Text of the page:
The beginning of a book should immerse us in your world right away. Don’t be coy about it, and don’t be disingenuous, either. Tell us what we need to know to make sense of things. Use plenty of detail. We want to get a nice feel for the setting, and we want to be as impressed by your characters as we are by meeting people in real life. When I say impressed, I don’t mean we should think they are great. I mean they should literally impress themselves upon us, through all the senses (except, perhaps, taste).
Your beginning should also give us the sense that we are on a journey. We don’t need to know where just yet, although we should know before page 50 or so… say, about three chapters in. This is usually the amount of pages an agent or editor will ask to read when they are trying to make up their mind about a book. The reason for this is simple: if your beginning hasn’t hooked them, it probably won’t hook other readers either, and they will put the book down and move on.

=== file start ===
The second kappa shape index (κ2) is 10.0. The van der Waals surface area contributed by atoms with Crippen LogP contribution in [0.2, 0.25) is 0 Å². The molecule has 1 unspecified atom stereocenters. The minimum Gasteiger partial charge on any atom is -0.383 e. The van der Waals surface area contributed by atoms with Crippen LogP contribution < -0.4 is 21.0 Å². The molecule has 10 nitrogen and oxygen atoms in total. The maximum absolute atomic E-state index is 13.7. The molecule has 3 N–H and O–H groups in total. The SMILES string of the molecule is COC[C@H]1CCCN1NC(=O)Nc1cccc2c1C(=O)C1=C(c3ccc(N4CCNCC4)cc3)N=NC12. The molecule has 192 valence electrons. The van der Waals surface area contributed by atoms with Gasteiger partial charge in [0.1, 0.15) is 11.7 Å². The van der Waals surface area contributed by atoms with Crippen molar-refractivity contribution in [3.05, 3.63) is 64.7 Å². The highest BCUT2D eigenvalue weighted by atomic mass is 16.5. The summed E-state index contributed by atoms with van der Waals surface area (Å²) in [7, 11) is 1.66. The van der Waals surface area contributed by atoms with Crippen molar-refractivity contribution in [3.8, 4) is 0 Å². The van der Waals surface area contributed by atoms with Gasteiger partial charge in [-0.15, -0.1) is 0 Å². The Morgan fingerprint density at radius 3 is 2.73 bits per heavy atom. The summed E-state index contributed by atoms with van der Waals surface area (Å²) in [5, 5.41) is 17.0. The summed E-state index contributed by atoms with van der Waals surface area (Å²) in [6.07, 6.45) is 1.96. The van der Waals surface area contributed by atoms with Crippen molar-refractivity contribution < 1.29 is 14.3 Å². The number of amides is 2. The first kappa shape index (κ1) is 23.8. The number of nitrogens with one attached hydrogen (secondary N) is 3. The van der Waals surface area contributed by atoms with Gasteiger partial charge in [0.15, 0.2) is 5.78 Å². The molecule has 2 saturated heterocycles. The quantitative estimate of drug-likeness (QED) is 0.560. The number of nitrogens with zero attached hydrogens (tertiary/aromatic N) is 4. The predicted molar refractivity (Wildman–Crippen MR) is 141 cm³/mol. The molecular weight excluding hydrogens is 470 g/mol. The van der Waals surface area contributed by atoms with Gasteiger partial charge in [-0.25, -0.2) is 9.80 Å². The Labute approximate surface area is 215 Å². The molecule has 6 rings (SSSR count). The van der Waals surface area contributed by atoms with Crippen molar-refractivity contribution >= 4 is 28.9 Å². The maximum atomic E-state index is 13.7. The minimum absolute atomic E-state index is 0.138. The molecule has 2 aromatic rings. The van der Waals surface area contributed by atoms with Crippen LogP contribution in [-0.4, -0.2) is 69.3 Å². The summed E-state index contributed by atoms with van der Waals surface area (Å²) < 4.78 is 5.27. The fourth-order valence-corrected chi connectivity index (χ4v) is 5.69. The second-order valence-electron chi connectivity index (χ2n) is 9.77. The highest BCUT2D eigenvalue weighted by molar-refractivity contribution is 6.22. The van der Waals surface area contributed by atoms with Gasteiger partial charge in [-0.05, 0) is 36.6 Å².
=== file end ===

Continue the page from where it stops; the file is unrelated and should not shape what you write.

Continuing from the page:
Many people will tell you that you need to be even more immediate with your grasp, and that your very first paragraph needs to be arresting, amazing, startling, and unlike anything anyone has ever read before. That’s a pretty tall order. While I am all in favor of strong writing, I have to say that this particular approach to fiction strikes me as something that has evolved in order to compete with film and television. Books were never meant to do this. Novels are for people who are in it for both the journey and the destination, and they’re in no hurry; it’s not necessary to begin your tale with dramatic action in order to hook us. Hook us, certainly. But there is nothing wrong with a book that unfolds gradually, as opposed to one that begins with an explosion, and leaves us to watch the fallout for the next three or four hundred pages.
Learn more about William Kowalski at https://www.williamkowalski.com
Read Will’s followup article: Middles.
Check out his previous article: Beginnings, Middles and Endings.